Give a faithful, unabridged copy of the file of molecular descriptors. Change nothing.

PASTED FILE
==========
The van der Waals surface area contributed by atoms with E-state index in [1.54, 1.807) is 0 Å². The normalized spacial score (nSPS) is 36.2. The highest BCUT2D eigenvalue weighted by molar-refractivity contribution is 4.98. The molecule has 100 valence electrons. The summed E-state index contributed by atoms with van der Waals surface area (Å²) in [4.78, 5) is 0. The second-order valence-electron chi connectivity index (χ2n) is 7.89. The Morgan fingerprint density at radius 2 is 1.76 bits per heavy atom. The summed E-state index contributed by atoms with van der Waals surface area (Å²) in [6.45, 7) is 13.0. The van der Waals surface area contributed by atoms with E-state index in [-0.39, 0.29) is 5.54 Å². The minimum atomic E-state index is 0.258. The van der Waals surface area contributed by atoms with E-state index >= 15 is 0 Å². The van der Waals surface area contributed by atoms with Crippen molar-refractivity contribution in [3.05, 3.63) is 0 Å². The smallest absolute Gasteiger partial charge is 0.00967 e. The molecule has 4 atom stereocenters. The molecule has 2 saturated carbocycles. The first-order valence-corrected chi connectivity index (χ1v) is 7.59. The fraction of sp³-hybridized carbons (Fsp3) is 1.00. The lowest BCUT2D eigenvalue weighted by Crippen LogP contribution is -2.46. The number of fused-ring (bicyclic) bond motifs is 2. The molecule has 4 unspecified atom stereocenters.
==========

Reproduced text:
The van der Waals surface area contributed by atoms with E-state index in [1.54, 1.807) is 0 Å². The normalized spacial score (nSPS) is 36.2. The highest BCUT2D eigenvalue weighted by molar-refractivity contribution is 4.98. The molecule has 100 valence electrons. The summed E-state index contributed by atoms with van der Waals surface area (Å²) in [4.78, 5) is 0. The second-order valence-electron chi connectivity index (χ2n) is 7.89. The Morgan fingerprint density at radius 2 is 1.76 bits per heavy atom. The summed E-state index contributed by atoms with van der Waals surface area (Å²) in [6.45, 7) is 13.0. The van der Waals surface area contributed by atoms with E-state index in [-0.39, 0.29) is 5.54 Å². The minimum atomic E-state index is 0.258. The van der Waals surface area contributed by atoms with E-state index >= 15 is 0 Å². The van der Waals surface area contributed by atoms with Crippen molar-refractivity contribution in [3.05, 3.63) is 0 Å². The smallest absolute Gasteiger partial charge is 0.00967 e. The molecule has 4 atom stereocenters. The molecule has 2 saturated carbocycles. The first-order valence-corrected chi connectivity index (χ1v) is 7.59. The fraction of sp³-hybridized carbons (Fsp3) is 1.00. The lowest BCUT2D eigenvalue weighted by Crippen LogP contribution is -2.46. The number of fused-ring (bicyclic) bond motifs is 2. The molecule has 4 unspecified atom stereocenters.